The film takes as it’s frame the relationship between Guo Bin (Liao Fan) and Qiao (Zhao Tao). When we first met them, Bin, a member of the jianghu, owns a mahjong parlour and Qiao is his girlfriend. There are some great scenes of the lifestyle their situation allows. The low-key nature of this affluence is portrayed beautifully. I loved the way Qiao’s bright, fashionable clothes were juxtaposed against the mining village she lived in with her father. There is this great expression of the muted celebrity the couple enjoyed. What I thought was masterful about using Bin and Qiao’s relationship as an ordering force for the narrative was the way their fluctuating status in jianghu was used. This structure, built around who’s in and who’s out with all the risk and righteousness that comes with being on one side of a family or the other is such a compelling shape for a film because this change in status indicates a fluctuating distance between the characters and the power they hold over each other. The fluctuation in the relationship seems matched by the flux of China as a whole. Qiao is on the move for so much of the film and so are many other citizens. Rivers are rising, coal prices are dropping, people are moving great distances for jobs in new centres of enterprise and industry. The film covers nearly two decades and shifts in politics and power are written all over the landscape the characters live and move through. There’s an impressive aerial shot of new condominiums towards the end of the film whose development was facing trouble at its start.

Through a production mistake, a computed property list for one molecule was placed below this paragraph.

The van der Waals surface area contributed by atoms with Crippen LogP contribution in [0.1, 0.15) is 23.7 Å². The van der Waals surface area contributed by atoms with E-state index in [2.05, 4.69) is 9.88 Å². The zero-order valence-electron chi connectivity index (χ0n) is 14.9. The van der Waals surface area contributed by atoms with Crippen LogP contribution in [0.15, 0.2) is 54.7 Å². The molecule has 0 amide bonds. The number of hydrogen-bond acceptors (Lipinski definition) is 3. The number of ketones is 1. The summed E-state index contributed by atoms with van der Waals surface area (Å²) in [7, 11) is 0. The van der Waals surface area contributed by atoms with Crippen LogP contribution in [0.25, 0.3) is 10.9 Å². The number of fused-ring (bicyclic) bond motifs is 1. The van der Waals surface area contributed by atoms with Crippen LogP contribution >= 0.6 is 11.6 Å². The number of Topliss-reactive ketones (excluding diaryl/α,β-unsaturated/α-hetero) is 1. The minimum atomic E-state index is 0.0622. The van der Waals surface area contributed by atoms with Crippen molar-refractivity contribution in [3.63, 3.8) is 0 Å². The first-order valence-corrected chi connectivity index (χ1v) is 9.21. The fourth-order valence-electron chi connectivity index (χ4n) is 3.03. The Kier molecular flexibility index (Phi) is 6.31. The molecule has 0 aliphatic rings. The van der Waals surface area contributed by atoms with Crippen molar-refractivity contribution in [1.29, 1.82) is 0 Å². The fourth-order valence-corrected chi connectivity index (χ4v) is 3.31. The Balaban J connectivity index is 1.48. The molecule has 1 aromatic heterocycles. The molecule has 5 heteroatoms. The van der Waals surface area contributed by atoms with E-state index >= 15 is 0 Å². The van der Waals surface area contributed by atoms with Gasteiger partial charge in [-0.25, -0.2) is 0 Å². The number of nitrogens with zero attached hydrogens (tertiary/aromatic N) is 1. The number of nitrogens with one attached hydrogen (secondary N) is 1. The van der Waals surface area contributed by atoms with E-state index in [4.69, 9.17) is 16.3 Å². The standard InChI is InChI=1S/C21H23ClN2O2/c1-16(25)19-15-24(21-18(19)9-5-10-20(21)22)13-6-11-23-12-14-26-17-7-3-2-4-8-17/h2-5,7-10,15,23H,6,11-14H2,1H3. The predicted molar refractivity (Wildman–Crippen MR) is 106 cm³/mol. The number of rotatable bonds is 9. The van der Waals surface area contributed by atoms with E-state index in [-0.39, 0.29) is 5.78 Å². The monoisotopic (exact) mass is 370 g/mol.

Zhao Tao, a long time collaborator of Jia Zhangke’s, is outstanding in her role as Qiao. I think the way Qiao is portrayed in Ash is Purest White was the element that made me realise most keenly how many more ways there are to talk about crime in film than those I was accustomed to. Qiao, at first, felt familiar to me. She was the crime wife, the femme fatale – sharply dressed, tough and powerful. But as the film went on, she was exposed as a distinct type of female criminal. She discovers her criminal skills out of necessity. They don’t feel like innate powers. She’s picked them up from what she saw and who she met at the mahjong parlour. When faced with crux moments, she looks at her options and some of those options are criminal. There’s a fantastic scene which feels like none I’ve seen before, where after failing at a scam she tries again, changing very little about the scam. But this time, the mark bites and she’s ready to play her part unashamedly and with complete commitment. She isn’t represented as a master-criminal like Debbie Ocean – she just has a job to do and she becomes very good at that job. /Pip Adam